The Indiana Supreme Court has ruled that a man who was injured when his father drove into him, pinning him between two vehicles, may sue for damages. A trial court dismissed the lawsuit in Robert L. Clark, Jr. et al vs. Robert L. Clark, Sr., based on a state law that bars suit between family members in certain circumstances. The Indiana Court of Appeals overturned the trial court’s dismissal based on a different reading of the state law, and the Indiana Supreme Court affirmed the appeals court’s decision.
Robert Clark, Sr. was driving a car on September 5, 2007, in which his son, 46 year-old Robert Clark, Jr., was a passenger. The son got out of the car when they got to their destination in order to direct his father into a parking spot. He stood several feet in front of the car and motioned his father forward into a parking space. Once the car was fully in the spot, the son motioned to his father to stop the car. The father pressed the accelerator instead of the brake pedal. The car lurched forward into Robert Clark Jr., pinning him between his father’s vehicle and the adjacent vehicle and causing extensive injuries to his legs.
Robert Clark, Jr. and his wife, Debra Clark, sued Robert Clark, Sr. for negligence. The trial court granted summary judgment for Robert Sr. based on his assertion of the Indiana Guest Statute as an affirmative defense. The Guest Statute bars suit for injuries against the operator of a vehicle by a family member of the operator, or a hitchhiker, provided the injury occurred while the person “was being transported without payment in or upon” the vehicle. The statute allows an exception for “wanton or willful misconduct” by the driver.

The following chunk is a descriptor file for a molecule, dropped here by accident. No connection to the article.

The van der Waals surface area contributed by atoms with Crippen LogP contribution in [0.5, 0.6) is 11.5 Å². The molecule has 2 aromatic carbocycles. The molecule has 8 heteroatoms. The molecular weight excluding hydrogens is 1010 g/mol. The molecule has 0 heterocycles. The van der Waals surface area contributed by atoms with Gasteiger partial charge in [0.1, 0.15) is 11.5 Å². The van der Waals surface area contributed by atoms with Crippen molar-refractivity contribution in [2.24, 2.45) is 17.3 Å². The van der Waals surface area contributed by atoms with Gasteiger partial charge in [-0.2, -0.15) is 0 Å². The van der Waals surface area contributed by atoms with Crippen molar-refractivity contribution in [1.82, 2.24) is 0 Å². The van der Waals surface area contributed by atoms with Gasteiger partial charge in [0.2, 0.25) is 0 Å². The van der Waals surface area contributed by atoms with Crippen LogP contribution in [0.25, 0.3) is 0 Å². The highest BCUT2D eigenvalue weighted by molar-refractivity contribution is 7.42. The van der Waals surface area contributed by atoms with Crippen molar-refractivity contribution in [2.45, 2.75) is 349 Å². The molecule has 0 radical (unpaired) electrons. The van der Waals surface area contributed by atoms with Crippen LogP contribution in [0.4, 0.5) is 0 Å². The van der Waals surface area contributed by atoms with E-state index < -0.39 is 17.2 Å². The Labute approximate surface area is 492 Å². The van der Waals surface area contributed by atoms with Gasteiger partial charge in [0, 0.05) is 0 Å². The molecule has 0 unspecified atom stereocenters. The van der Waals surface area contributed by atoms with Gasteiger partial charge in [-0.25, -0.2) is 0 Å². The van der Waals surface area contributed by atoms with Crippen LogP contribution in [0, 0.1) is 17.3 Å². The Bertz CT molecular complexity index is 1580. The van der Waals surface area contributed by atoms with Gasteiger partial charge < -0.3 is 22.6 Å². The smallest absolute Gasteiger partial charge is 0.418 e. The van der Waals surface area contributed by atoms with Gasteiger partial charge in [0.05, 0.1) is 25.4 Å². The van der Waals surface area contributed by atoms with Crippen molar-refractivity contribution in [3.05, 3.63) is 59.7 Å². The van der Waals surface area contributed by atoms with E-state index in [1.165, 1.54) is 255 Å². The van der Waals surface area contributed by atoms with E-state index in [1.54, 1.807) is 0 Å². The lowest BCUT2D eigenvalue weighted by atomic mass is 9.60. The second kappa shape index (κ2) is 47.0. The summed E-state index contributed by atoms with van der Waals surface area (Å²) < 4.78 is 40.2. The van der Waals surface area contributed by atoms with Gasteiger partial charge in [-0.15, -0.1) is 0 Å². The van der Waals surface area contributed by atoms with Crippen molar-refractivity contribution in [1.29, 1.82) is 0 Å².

Robert Jr. and his wife appealed to the Indiana Court of Appeals. In a 2-1 unpublished opinion, with each judge drafting their own opinion, the court overturned the trial court’s summary judgment. Robert Sr., the court found, had admitted during discovery that his son was not “in or upon” the vehicle at the time the accident occurred, so the Guest Statute did not apply. The concurring opinion held that the father’s admission was not necessary, as the “in or upon” language of the statute is not ambiguous, and precedent cases had already held that a person outside a vehicle is not “in or upon” it. The dissenting judge drew a distinction between the father’s factual admission during discovery and the precise legal meaning of “in or upon,” finding that summary judgment was proper.
The Indiana Supreme Court issued a 3-2 decision on July 23, 2012 upholding the appeals court’s reversal of the trial court. This means that Robert Jr.’s lawsuit against Robert Sr. may proceed. The court’s opinion noted that, in addition to the “in or upon” language of the statute, the statute applies when injuries occur “while the [close family member] or hitchhiker was being transported” (emphasis in original). The court found this to be unambiguous, holding that the Guest Statute applied to passengers, but not to people, like Robert Jr., who had fully exited the vehicle.
At Parr Richey Frandsen Patterson Kruse, we help the victims of automobile accidents and their families obtain compensation for their damages. To schedule a free and confidential consultation with one of our lawyers, contact us today online or at (888) 532-7766.
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